Flowers bring me joy.

I spent my first two years of college in Boston. There was a man who sold flowers out of his van on Commonwealth Avenue. He was a ray of sunshine and he was there seemingly every day. His bouquets were fresh and cheap. Rumor had it that he was a man who had come into a fortune and decided he wanted to spend it making other people happy in this very simple way. Poor college student that I was, I bought them whenever I was able, but I promised myself that when I was officially grown-up, I would always have fresh flowers in my house.

There have been times since I’ve (theoretically) become an adult that fresh flowers were a luxury that wasn’t in the budget. There have been times when I was so sad that I forgot the happiness that they might bring me. In my ex-house, I had a lovely garden, and could seemingly grow anything. In the Bungalow, my every effort to create flower beds or grow vegetables has failed. I did manage a few tiny tomatoes this year in pots that spent most of September indoors due to unseasonably chilly weather, but that’s it.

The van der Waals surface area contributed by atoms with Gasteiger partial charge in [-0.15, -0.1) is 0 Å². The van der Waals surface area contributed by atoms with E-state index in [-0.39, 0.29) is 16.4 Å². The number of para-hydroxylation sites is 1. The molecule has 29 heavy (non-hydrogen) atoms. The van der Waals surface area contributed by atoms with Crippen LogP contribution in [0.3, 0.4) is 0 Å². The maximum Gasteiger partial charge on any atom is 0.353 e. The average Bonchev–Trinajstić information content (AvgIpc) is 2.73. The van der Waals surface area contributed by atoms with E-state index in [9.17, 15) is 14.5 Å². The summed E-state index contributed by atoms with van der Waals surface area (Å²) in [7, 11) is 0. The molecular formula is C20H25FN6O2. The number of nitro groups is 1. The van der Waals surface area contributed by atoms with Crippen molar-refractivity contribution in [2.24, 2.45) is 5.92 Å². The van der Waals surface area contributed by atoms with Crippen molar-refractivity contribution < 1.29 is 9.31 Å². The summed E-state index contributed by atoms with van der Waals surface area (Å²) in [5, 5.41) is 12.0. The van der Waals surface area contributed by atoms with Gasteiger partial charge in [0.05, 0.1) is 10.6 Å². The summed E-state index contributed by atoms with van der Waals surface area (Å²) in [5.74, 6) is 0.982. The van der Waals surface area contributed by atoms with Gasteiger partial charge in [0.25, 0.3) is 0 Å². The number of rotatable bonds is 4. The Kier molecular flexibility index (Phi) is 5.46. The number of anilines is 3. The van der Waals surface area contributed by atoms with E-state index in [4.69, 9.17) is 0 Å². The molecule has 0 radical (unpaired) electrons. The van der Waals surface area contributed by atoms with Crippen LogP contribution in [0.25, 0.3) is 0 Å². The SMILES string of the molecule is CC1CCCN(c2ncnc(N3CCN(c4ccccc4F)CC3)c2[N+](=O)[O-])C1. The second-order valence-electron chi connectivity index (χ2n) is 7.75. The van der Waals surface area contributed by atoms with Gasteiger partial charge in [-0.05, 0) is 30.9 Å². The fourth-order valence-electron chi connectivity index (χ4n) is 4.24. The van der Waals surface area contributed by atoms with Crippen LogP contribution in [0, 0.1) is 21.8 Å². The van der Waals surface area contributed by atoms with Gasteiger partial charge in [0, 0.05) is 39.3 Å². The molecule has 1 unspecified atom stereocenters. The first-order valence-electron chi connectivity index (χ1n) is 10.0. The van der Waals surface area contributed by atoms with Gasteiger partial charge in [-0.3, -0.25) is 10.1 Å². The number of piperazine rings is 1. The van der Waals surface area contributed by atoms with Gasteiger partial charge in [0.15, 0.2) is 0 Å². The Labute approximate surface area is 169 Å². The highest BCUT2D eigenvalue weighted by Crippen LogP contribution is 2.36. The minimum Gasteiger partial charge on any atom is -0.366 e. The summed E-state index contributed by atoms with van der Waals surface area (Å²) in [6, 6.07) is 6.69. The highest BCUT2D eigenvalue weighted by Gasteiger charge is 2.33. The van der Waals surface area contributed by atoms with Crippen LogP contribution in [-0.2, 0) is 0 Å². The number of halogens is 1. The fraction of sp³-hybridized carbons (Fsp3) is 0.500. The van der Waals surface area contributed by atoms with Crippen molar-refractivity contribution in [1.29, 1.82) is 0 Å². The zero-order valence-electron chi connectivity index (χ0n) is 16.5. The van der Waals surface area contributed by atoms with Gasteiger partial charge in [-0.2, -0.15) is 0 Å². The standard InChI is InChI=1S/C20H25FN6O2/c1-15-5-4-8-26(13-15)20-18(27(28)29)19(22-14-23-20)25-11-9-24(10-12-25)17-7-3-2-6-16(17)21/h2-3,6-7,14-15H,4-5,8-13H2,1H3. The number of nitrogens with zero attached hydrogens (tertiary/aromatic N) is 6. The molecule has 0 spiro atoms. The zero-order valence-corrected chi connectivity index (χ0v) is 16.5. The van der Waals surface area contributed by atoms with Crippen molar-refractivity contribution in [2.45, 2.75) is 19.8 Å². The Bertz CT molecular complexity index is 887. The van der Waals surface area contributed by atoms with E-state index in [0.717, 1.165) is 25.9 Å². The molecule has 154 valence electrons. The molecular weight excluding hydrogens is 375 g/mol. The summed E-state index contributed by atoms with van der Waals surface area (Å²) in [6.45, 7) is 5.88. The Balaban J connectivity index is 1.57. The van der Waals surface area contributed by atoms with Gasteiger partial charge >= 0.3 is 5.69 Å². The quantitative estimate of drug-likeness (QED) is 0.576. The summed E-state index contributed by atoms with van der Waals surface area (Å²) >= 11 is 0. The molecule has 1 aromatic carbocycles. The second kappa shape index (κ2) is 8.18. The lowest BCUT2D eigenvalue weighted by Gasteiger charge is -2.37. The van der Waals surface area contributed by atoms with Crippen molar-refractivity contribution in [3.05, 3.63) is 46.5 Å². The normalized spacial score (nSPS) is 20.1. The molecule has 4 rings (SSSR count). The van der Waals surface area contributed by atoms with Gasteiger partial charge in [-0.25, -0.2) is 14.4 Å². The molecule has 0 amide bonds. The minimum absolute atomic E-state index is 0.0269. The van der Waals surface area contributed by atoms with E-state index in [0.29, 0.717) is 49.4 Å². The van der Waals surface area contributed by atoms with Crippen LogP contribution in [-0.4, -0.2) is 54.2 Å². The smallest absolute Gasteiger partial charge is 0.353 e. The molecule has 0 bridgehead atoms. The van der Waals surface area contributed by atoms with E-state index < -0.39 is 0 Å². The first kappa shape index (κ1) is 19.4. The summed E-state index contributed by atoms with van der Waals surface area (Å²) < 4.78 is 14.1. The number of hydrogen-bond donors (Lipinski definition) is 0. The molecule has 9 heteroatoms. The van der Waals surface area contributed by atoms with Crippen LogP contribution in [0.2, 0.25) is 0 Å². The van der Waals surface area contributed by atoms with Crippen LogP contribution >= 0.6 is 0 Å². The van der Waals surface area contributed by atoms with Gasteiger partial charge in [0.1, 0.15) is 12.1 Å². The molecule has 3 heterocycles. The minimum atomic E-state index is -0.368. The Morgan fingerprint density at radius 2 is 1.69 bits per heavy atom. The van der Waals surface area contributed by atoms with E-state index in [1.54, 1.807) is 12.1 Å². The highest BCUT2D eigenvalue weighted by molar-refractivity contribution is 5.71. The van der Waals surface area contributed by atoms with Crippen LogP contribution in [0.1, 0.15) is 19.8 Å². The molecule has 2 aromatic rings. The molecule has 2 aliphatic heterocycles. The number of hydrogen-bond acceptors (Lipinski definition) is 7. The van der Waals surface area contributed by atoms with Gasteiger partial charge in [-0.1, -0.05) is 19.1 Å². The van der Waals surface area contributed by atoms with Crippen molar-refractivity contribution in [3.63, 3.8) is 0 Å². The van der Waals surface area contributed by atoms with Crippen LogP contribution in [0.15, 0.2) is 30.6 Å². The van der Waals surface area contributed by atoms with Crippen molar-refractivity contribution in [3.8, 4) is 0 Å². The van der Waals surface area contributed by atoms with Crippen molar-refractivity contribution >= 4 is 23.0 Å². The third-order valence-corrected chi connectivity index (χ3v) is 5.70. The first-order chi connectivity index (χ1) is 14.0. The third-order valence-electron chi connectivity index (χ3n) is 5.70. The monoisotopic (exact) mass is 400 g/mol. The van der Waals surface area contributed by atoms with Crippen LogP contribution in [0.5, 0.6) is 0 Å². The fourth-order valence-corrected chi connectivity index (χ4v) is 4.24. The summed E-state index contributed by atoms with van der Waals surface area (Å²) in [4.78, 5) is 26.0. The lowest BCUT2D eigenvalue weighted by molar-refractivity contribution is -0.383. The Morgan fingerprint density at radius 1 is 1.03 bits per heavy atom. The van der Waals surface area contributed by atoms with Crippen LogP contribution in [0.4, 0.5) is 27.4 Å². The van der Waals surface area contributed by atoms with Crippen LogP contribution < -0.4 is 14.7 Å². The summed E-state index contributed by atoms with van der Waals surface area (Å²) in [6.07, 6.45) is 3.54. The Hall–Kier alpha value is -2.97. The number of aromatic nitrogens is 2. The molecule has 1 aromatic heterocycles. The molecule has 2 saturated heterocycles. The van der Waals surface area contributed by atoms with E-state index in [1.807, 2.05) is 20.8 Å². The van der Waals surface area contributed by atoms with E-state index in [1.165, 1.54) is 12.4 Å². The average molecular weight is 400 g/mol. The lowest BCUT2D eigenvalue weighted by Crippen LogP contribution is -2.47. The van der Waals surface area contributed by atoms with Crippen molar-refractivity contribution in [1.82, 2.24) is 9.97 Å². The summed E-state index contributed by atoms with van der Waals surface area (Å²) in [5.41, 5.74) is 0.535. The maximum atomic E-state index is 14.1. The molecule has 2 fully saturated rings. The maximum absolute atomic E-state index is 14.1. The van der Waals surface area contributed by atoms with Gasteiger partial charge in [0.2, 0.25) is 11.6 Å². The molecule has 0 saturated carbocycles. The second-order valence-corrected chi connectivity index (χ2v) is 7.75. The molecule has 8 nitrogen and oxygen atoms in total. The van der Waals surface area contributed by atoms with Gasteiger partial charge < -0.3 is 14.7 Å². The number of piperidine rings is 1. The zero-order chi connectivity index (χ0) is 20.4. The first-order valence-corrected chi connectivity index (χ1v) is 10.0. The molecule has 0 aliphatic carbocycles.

M buys me flowers on occasion, and it’s always a lovely surprise. Many of his bouquets – and some single blooms from K – sit in dried loveliness in old vases on top of dressers, or hang in bunches from ceiling hooks in the sunroom. As we prepare to move, I expect that they will be turned to compost, as they wouldn’t stand the trip, and moving is a good time to part with some things. One thing you didn’t know about me: I’m exceptionally sentimental. I’m working very hard on letting go of things that I’ve saved, especially if I can’t recall why I’ve saved them.

The Retreat is at an altitude that will make growing flowers a challenge. But there are rose vines climbing up the front stucco, and window boxes at the ready for planting, so there is hope yet. There is always hope in the Spring. I think it’s time, as my life changes, to hold onto one thing — that promise I made to myself 40 years ago on sunny afternoon in Boston.